“I suspect there are times in our lives when we get this urge, this inner voice that suggests it is time to make a change in our life. I know I have certainly experienced it on a number of occasions, and quite honestly not always acted upon it, especially if it was big and a little scary. The urge I received in 2011, albeit big and scary, was so strong that it was one that I could not ignore.”

“I had been working for a US-based public company, the global leader in the distribution of communication and electrical wire and cables for over 26 years, the last 21 of which as President of the Canadian operation. For many years I would espouse to people that I had the greatest gig. While I was part of a multi-billion dollar global organization flush with cash, I was very independently directing the Canadian operation as if it was an entrepreneurial environment that I considered the best of both worlds.

“That autonomy and approach began to change in the latter years of my tenure. The North American and Global business model began to be in vogue, let’s follow the “ MacDonald’s” approach, look and feel the same in every country. In addition, it felt like the majority of our major decisions were primarily influenced by the quarterly stock price, and the employees were no longer nearly as important. The “fun” was gone.

“It was at that point the inner voice became very loud “this is not in alignment with who you are”. It’s time to leave, and unfortunately, regardless of role, when you leave on your own accord, you don’t get much of a severance package.

“The big question was what was I going to do to replace that income, as it was not my desire to take another “job”.”

He had already started investing in real estate with Rock Star, so at this point, he decided to ramp up his position in real estate as he transitioned to his next career.

“When I left my job, we had accumulated 9 properties, mostly rent-to-owns. With the guidance from my Rock Star coach, we decided to expand the portfolio to include student rentals and long-term rentals. The primary purpose was to spread the risk and my coach felt it was the best approach to realizing both my short and long-term cash flow and equity goals.”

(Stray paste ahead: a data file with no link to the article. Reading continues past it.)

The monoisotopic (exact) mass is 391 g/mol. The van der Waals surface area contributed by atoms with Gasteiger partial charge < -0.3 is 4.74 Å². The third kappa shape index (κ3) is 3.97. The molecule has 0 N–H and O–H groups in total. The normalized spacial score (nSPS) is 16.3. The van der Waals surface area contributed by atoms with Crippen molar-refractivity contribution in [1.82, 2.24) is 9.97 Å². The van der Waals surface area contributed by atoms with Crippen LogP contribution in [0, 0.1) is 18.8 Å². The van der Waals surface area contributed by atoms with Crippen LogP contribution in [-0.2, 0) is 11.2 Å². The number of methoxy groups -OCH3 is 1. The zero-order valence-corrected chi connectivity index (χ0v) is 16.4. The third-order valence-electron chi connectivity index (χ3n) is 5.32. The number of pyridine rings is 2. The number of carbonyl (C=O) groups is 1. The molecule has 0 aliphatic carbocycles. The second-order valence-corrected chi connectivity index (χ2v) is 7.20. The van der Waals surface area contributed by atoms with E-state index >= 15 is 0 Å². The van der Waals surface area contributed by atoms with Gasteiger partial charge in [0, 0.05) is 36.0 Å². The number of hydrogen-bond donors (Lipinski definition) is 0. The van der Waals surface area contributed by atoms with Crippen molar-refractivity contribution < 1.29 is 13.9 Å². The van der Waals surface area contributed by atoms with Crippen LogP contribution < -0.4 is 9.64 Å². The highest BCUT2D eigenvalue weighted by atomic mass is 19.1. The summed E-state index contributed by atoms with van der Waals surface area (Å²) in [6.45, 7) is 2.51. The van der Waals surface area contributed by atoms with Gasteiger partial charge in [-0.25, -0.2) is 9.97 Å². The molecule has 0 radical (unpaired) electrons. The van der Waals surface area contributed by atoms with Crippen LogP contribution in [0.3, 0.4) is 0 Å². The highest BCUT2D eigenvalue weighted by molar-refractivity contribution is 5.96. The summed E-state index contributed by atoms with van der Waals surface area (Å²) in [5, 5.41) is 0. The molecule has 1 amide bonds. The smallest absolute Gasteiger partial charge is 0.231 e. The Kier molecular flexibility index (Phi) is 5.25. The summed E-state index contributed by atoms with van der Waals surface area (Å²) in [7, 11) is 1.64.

In the next few years, this investor had achieved a good mix of all 3 property types, was realizing the majority of his financial goals, had gone through some successful rent-to-own buyouts, and was beginning to work with property management.

“Up to that point I had considered myself a real estate investor, looking for my new career. I began to realize, this in fact could be the primary element of my new career. I reset my financial goals for real estate, and most importantly reset my mindset around my role. I was no longer a part-time real estate investor; I was in the business of providing quality and affordable “homes” for students, renters, and those en route to homeownership through the rent-to-own program. My new career was my career, with a change in mindset and focus.

“As a result, my journey has been so much more fun and rewarding. My primary intention of providing every tenant, short-term or long, with the opportunity to create a wonderful “home” experience, has changed virtually everything about how I approach the business. From the selecting of tenants to the house preparation prior to move in, to the ongoing service and maintenance they receive, and so on. I also believe it has contributed greatly to our success in realizing the majority of our financial goals.”

“Living “YOUR LIFE on YOUR TERMS” isn’t just a nice tagline, Trust me!”

  1. A quote that I always refer to: He who would accomplish little must sacrifice little; he who would achieve much must sacrifice much; he who would attain highly must sacrifice greatly.” — James Allen
  2. Be willing to put in the work to find a great investment property (whatever it takes!!). Do not compromise on this under any circumstance. You may have to look at 20+ listings before you come close to finding one that works.
  3. Advertise your property aggressively; this is not the time to save money. Use every possible medium to get the word out about your rentals so that you can bring in the rental income desired.
  4. Do not try to reinvent the wheel, especially when you are first starting out. There are so many years of experience and knowledge available to you at Rock Star, leverage this always.
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